the top of the Mizbe'ach. Accordingly, when the verse in Yechezkel (43:16)
describes the length of each side at the top of the Mizbe'ach as being 12
Amos from the center toward each direction, making each side 24 Amos long,
it is not being exact. The Navi does not mention the remaining 4 Tefachim,
since they do not amount to a full Amah. (See Insights to Menachos 97:2 for
a detailed description of the dimensions of the Mizbe'ach according to
The RASHASH questions this from the Gemara earlier (97b) that proves from
this verse (43:16) that the Navi gives exact measurements. Rashi there (DH
veha'Ari'el) explains that the measurement in the verse must be exact,
"because the verse would not give an inexact measurement." How, then, can
Rashi here (98a) say that the verse *is* giving an inexact measurement?
ANSWER: The answer is that the Gemara earlier is proving from the verse that
the measurements in *Amos* are always exact. The Gemara is saying that if
the side of the top of the Mizbe'ach was 25 Amos long, then the verse would
not say that it was 24 Amos! The verse is inexact, though, with regard to
units that it is not enumerating. If the exact measurement is 24 Amos and 4
Tefachim, then the verse will say that it was 24 Amos, and that is not
considered being inexact, since the verse is discussing only Amos and not
However, there is still a problem, as the Rashash points out. If the verse
would have said that the length of the side of the top of the Mizbe'ach is
24 Amos, then we would understand that the Navi is being exact only with
regard to the number of Amos. However, the verse does not say that the
measurement is 24 Amos. Rather, it says that the measurement from the center
to the edge is 12 Amos, and we know that the total length is 24 Amos. The
Gemara earlier is asking that if one says that the total length is 25 Amos,
then the verse is not exact. However, the verse *is* exact with regard to
the number of Amos! The verse says that *half* of the length was 12 Amos.
Perhaps the total length *is* 25, and the verse *is* being exact -- with
regard to the measure of *Amos*! The verse does not say 12 Amos and 3
Tefachim (half an Amah), because it is discussing only the number of Amos!
There are a number of answers to this question.
1. The Rashash suggests two answers to this question. First, he answers that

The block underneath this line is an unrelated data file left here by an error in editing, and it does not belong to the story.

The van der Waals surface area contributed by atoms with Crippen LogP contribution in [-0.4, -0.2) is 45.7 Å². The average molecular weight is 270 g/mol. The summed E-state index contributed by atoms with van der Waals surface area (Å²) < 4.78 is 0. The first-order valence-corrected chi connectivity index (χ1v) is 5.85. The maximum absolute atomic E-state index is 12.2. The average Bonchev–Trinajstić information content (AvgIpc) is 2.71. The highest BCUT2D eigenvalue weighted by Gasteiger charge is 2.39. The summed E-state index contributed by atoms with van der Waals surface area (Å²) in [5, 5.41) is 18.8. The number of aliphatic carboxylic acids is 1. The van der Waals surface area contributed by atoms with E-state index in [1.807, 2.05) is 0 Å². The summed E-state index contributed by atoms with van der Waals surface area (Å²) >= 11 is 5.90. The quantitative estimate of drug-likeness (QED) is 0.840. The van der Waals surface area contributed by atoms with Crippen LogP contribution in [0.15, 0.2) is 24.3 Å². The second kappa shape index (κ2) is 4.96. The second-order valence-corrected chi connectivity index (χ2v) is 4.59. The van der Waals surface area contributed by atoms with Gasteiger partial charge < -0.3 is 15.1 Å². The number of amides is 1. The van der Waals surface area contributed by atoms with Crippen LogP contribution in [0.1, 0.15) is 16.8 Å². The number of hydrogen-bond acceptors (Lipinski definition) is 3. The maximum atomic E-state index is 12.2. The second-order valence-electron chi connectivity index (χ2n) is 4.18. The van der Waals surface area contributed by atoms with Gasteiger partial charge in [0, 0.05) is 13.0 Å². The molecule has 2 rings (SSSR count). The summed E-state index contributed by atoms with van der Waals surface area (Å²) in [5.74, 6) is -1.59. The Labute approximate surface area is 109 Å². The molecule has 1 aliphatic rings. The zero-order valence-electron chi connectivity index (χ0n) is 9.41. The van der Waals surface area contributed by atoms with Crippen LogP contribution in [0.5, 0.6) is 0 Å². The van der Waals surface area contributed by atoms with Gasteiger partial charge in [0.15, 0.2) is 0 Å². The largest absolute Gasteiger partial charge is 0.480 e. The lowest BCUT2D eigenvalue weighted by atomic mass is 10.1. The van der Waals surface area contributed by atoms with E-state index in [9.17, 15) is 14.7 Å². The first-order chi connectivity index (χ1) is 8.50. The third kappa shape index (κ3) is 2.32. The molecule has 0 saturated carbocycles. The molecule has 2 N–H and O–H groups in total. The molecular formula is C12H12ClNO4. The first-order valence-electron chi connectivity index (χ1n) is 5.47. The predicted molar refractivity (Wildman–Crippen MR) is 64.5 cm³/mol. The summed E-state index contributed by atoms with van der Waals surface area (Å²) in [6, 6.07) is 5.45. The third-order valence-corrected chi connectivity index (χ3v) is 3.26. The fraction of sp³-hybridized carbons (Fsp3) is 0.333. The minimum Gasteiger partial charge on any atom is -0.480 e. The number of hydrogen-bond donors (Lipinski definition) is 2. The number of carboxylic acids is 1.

since the measure of 12 Amos is given with the obvious intent that it be
doubled in order to arrive at the full length, the Navi would not be inexact
with regard to the Tefachim, since the Tefachim add up to a full Amah.
2. Second, the Rashash says that although the Navi is not being inexact when
he does not mention units of Tefachim, he is being inexact when he does not
mention *halves* of Amos. We find in a number of places that the Torah
itself gives measurements in terms of halves of Amos (such as in Shemos
3. The RA'AVAD answers this question based on his approach to where the
Keranos were situated (see Insights to Menachos 97:2). The RA'AVAD (Hasagos,
Hilchos Beis ha'Bechirah 2:8) suggests that the Keranos were each recessed 2
Tefachim from the actual corners at the top of the Mizbe'ach (for a total of
4 Tefachim), thus making the distance from one Keren to the other exactly 24
However, according to Ra'avad, if there was space between the edge of the
Mizbe'ach and the beginning of the Keren, then what is the Gemara's question
earlier (97b)? The Gemara there asks that if the 5-Tefach Amos were used
only for the "Kenisos," then there would be an extra Amah on top of the
Mizbe'ach, totaling 25 Amos instead of 24. According to Ra'avad, why does
the Gemara not answer simply that the extra Amah was accounted for by the
space between the edge of the Mizbe'ach and the beginning of the Keranos?
It must be that it is not possible that the Keranos would be so far from the
edge of the Mizbe'ach, such that the total distance (from the space on two
opposite sides) would equal an entire Amah. If there was so much space
between the edge of the Mizbe'ach and the Keranos, then there would be no
need to have a full Amah for the path for the Kohanim. (Mordechai Zvi
3) THE SPACE BETWEEN THE "BADIM"
QUESTION: The Gemara proves that the Badim of the Aron were on the width of
the Aron, and not on the length of the Aron, from the fact that the Aron was
carried by four people. Two people stood on each side of the Aron between
the Badim. If the Badim were on the width of the Aron, then that would leave
only one and a half Amos of space for them to stand, and two people cannot
fit in one and a half Amos of space.
Why, though, does the Gemara assume that the Kohanim who carried the Aron
stood on the inside of the poles? Perhaps they stood on the outside of the
poles, leaving the space between the poles empty! (SEFAS EMES)
ANSWER: The MALBIM (Shemos 30:4) answers this question by asking several
other questions on the words of the Gemara.